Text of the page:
UNC Charlotte’s Real Talk – A Community Conversation series will continue its discussion of the African-American male this month with “Heart and Soul: What the Health of the Black American Male Means to the Entire Community.”
The panel-format discussion, moderated by veteran journalist Beatrice Thompson, will be 6:30 p.m. Jan. 19 at UNC Charlotte Center City and is free and open to the public; registration is encouraged.
The panelists will be:
• Lyndon Abrams, an associate professor in UNCC’s Department of Counseling who specializes in racial identity and reducing violence among youths;
• Dr. Robert L. Jones, medical director of the UNCC Student Health Center and a physician for the university’s sports teams;
• Amadou Shakur, founder and director of the Center for the African Diaspora, who specializes in African-American and Islamic history; and
• Antwan Alexander, a May 2014 graduate of UNCC and now a law student at the UNC Chapel Hill School of Law.
Alexander, a native of Charlotte, will bring a younger perspective to the panel regarding what it’s like to be an African-American male growing up in the Queen City.
“Heart and Soul” is the fourth installment in the series titled “The Black American Male and Why He Still Matters in the 21st Century.” The yearlong conversation among the public, scholars and practitioners in the field has covered a wide array of topics surrounding black men, from culture to employment to treatment in the public school system.
The idea for the series, presented by the university’s Center for the Study of the New South, was sparked by “Question Bridge: Black Males,” a summer exhibit at the Harvey B. Gantt Center for African-American Arts+Culture. At the exhibit, African-American boys and men from all walks of life question one another through short video vignettes on topics often not discussed.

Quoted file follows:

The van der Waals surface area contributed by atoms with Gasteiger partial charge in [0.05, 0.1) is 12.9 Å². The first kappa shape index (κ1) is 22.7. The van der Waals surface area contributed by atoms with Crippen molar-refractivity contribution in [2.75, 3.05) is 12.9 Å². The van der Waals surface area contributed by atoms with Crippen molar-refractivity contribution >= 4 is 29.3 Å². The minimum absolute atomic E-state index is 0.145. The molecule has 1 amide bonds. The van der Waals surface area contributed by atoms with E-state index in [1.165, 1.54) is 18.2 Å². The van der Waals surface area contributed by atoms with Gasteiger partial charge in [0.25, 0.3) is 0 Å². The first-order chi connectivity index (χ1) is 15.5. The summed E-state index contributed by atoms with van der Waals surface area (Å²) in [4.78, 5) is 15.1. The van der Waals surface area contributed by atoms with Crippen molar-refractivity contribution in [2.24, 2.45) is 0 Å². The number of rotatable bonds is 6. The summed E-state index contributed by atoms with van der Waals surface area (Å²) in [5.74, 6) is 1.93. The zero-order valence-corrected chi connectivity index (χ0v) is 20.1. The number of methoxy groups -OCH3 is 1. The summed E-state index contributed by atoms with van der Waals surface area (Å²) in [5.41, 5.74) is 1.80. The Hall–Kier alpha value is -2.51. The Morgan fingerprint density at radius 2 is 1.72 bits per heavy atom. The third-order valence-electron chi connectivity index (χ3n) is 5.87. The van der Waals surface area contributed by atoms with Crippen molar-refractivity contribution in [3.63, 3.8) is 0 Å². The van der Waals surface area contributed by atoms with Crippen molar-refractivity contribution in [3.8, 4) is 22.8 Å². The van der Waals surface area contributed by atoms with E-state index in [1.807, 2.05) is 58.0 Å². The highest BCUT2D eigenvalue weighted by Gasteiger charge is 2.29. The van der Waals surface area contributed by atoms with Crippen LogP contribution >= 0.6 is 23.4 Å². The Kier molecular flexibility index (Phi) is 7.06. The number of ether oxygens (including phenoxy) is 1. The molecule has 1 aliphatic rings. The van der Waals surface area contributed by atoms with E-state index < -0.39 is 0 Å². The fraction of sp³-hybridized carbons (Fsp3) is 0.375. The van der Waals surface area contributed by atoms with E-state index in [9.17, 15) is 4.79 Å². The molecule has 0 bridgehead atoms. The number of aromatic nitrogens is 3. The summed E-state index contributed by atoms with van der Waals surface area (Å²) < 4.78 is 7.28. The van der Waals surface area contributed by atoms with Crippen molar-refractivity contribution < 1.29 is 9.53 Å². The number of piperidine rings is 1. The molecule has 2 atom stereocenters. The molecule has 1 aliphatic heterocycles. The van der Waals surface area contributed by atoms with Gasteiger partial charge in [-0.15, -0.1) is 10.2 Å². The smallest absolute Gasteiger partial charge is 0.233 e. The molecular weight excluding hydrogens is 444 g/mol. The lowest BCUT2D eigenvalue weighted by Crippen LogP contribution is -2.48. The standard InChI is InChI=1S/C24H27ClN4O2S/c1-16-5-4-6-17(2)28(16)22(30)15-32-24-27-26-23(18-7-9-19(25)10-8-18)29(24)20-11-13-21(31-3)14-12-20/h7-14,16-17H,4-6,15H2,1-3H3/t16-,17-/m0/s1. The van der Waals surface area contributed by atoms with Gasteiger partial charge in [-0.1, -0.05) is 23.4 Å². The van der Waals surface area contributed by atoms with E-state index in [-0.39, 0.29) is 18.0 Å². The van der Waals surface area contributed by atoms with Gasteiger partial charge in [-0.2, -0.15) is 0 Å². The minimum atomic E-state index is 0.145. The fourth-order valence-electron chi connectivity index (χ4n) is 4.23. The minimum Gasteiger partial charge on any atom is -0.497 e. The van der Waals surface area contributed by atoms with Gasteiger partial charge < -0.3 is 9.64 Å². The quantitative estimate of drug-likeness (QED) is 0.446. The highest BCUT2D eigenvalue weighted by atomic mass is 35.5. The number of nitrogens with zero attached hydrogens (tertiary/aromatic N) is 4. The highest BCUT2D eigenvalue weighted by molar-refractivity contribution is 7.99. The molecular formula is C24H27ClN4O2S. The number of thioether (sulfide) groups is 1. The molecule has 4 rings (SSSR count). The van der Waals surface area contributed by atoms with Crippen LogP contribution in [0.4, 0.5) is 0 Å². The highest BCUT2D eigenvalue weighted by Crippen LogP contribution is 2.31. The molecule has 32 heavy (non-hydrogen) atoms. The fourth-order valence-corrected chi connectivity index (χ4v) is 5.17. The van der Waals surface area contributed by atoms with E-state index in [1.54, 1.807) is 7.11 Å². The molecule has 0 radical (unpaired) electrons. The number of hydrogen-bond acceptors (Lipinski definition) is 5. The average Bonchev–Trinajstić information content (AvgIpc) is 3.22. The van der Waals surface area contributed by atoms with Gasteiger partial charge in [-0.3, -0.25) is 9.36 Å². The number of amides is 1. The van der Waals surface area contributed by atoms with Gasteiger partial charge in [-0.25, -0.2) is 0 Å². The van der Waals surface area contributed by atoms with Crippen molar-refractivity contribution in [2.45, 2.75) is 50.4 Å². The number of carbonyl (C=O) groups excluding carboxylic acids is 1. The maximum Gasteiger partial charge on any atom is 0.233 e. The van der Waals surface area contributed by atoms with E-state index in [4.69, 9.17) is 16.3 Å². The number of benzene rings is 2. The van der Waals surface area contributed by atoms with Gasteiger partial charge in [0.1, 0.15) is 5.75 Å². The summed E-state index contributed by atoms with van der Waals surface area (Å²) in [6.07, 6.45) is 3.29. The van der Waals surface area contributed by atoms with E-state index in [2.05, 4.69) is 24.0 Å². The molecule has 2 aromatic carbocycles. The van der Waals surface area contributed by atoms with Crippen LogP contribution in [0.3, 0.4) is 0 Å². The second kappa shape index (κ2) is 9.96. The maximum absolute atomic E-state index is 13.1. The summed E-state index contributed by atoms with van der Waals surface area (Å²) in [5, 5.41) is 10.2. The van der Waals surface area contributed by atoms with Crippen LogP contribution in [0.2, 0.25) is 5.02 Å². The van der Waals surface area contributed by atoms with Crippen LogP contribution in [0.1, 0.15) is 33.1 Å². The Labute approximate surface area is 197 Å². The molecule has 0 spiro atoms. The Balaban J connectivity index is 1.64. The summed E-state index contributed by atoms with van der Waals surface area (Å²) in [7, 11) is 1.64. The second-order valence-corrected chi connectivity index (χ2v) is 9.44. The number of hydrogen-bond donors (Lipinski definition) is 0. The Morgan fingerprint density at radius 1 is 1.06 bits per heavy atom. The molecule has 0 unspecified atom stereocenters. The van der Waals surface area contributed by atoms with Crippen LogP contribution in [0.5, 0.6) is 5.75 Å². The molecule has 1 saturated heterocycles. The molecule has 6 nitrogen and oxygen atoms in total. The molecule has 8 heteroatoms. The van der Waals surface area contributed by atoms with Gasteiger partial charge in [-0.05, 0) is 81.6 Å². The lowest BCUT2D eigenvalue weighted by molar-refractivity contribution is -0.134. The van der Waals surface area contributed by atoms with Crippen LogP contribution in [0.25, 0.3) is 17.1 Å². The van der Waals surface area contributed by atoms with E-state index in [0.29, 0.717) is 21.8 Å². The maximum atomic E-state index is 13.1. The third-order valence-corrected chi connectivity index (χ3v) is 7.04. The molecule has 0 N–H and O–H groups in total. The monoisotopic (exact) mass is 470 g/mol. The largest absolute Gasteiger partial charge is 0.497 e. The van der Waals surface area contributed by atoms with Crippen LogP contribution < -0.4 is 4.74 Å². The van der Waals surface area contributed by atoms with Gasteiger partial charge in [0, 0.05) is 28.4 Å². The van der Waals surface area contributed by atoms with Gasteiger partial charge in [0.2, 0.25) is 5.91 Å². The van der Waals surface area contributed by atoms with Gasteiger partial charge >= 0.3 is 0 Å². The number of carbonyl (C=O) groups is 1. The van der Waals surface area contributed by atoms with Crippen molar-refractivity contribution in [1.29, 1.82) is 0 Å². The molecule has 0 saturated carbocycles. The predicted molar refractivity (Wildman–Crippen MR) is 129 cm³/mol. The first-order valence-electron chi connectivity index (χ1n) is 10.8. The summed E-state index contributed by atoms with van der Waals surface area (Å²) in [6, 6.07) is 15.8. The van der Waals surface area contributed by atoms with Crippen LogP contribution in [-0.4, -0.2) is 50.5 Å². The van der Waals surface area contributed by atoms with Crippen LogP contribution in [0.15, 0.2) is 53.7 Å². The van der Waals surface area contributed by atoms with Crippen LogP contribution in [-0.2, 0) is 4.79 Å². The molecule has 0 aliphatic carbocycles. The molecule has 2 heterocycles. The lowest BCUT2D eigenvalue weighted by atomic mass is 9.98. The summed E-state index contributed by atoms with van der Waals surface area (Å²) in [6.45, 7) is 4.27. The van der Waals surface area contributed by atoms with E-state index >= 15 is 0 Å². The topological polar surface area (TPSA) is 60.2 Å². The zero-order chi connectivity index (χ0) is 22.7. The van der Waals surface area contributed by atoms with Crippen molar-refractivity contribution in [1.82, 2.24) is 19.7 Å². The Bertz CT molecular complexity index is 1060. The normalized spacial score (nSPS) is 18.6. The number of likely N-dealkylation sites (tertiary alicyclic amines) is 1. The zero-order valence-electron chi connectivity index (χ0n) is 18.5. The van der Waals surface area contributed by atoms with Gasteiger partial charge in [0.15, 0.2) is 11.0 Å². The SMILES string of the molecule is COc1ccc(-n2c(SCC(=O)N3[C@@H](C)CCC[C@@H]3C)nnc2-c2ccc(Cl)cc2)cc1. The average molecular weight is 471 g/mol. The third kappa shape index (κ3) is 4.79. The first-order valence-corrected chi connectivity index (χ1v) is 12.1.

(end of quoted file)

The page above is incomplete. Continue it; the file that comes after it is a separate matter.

Artists Hank Willis Thomas and Chris Johnson created the traveling exhibit in 2012. The work caught the attention of Jeffrey Leak, director of the Center for the Study of the New South.
“There were some deep questions that came out of that exhibit, and I was certainly moved by it in some ways,” Leak said. “I know that black men often talk about these things in the barbershop or the locker room, and it is a concern.”
“Heart and Soul” will focus on the psychological and physical well-being of African-American men and boys. Studies indicate this demographic group is slow to seek help for either medical or mental concerns, often leading to detrimental results.
“Whatever black men are dealing with from a medical standpoint, we often learn about it too late,” Leak said. “Many of the things that are chronic are treatable, but oftentimes you’re not even acknowledging something is wrong with you until you can’t even walk.”
The latest discussion is intended to address some of the concerns uncovered in “Question Bridge,” including the big question of why many African-American men seem more reluctant to talk about their feelings than those in other ethnic groups.
“African-American men, we think historically, are kind of resistant to the idea of counseling,” Leak said. “If you just know Jesus, you should be all right.
“If Jesus is your source, that’s fine, but some people need systematic care.”
Leak said he doesn’t expect the discussion to cover everything but hopes the event will become a good starting point to explore and help change current thinking.
“We are just at a point in our culture where it is OK for men to cry,” he said.